Finally, in terms of preparation, my strategy for the run was simple – run at a very easy pace on the flat and downhills, speed march any up hills or when other walk breaks were required, and try to limit the time taken at any stops.

So to challenge day…

I got up about 5:45am to give me plenty of time for a good big breakfast (muesli, yogurt, honey and toast), lots of water to drink and time to digest.

Chris picked me up at 7:40am and we met Antony and Ian at the Green Man in Ashton Court in good time for an 8am start. Any thoughts of nervousness were dispelled as our conversation strangely veered onto the relative merits of Deadly 60 and Horrible Histories, against the ever so slightly surreal Chugginton.

The off:

The first leg up to Dundry followed by legs 2 and 3 to Pensford and Keynsham were all pretty straight-forward. Although, by Keynsham I was beginning to feel a slowly worsening twinge in my right knee. I swapped socks here as my original ones were in a pretty sorry state, and I could feel a few large pieces of grit irritating the soles of my feet.

At Keynsham with the old Cadbury’s factory in the background

Throughout the whole course the going underfoot was varied – some good, some wet and boggy, and some sticky.

Leg 4 to Shortwood Hill progressed quite well, although I was beginning to feel a bit tired and my knee was still sore. Thankfully, Ian and Antony were good company which helped a lot, and also, Antony’s superior knowledge of the course proved invaluable on several occasions.

At Shortwood Hill, Ian’s wife Ruth was waiting with my drop bag. I refuelled with more Perpetuem and extra water, and departed with Jonathan as my support for the remainder of the race. Jonathan kindly carried a spare set of road trainers for me in his rucksack.

The next leg from Shortwood Hill to the White Horse at Hambrook was one of the hardest for me. I was beginning to feel really tired by now, and my knee was still pretty sore. So, as soon as we got to the end of the leg, I used the opportunity to take a couple of ibuprofen and caffeine tablets. Within 20 mins of the next leg (no. 6 to Patchway) I was in much finer fettle.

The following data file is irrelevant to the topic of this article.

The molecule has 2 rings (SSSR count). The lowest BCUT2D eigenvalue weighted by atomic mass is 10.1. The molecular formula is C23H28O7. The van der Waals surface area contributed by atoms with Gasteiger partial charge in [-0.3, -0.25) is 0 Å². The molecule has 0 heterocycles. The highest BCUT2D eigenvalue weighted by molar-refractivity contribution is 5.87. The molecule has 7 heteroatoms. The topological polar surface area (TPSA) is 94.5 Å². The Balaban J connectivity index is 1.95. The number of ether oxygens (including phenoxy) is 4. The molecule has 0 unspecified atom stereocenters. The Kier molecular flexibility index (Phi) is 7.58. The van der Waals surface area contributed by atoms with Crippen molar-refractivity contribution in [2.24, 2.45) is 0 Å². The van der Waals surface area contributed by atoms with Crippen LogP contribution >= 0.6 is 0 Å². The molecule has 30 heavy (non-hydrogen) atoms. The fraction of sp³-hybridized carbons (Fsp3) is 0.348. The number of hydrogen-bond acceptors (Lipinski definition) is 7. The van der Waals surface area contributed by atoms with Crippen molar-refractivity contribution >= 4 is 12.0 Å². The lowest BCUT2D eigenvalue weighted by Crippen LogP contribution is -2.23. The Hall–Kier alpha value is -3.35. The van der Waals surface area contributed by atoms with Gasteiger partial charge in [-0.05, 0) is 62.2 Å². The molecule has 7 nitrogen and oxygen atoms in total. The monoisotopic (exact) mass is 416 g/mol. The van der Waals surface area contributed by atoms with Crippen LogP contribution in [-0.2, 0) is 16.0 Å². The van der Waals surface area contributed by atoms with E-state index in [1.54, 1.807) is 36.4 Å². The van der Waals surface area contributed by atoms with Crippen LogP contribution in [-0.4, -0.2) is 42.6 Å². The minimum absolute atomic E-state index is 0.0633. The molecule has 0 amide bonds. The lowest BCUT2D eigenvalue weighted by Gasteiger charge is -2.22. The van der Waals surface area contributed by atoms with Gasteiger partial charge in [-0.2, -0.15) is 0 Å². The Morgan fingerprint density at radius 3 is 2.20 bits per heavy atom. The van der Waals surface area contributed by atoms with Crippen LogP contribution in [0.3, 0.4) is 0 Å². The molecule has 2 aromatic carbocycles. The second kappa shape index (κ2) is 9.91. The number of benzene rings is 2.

Jonathan was proving to be the ideal support, helping with gates and providing encouragement.

At Patchway, I had run out of fluid, and Jonathan kindly gave me a spare bottle he had of Lucozade Sport which turned out to be a welcome change for my palette which was getting sick of the over sweet Perpetuem.

I really enjoyed the route from Patchway to Blaise, the terrain is very mixed, with the contrast between the boggy flat land around Easter Compton and the views from on top of Spanorium Hill.

Just before Blaise Castle, I changed socks again and also moved to road trainers. I was surprised how heavy my trail shoes had got – they were caked in mud.

At Blaise we were met by Chris, this time with a very welcome cup of tea. I took a little more time at this stop, and had another couple of caffeine tablets, in preparation for the final 10k back to the Green Man.

As one can imagine, this final stretch was the hardest. By now my legs were pretty much spent. I suggested that perhaps Jonathan and I could swap legs, but he didn’t like the look of what he was going to get in return.

There were a lot more short walk breaks now as I could feel my hamstrings cramping. But I knew I would finish, so my spirits were high even if my body was a bit broken.

It was wonderful to see Chris and Ian at the Green Man. As you might expect, I felt rather emotional.

At the finish:

I believe that the Green Man Challenge is the embodiment of TACH, Bristol, and most importantly, the passion Chris Bloor has for connecting people with the countryside. I wholeheartedly encourage anyone who reads this to consider taking on the challenge in some form (run, walk, relay, one leg at a time, etc.).

Luke Taylor – Woodwose XXXVIII
(Green Man Challenge, 8hrs 31mins, Sunday 27 February 2011)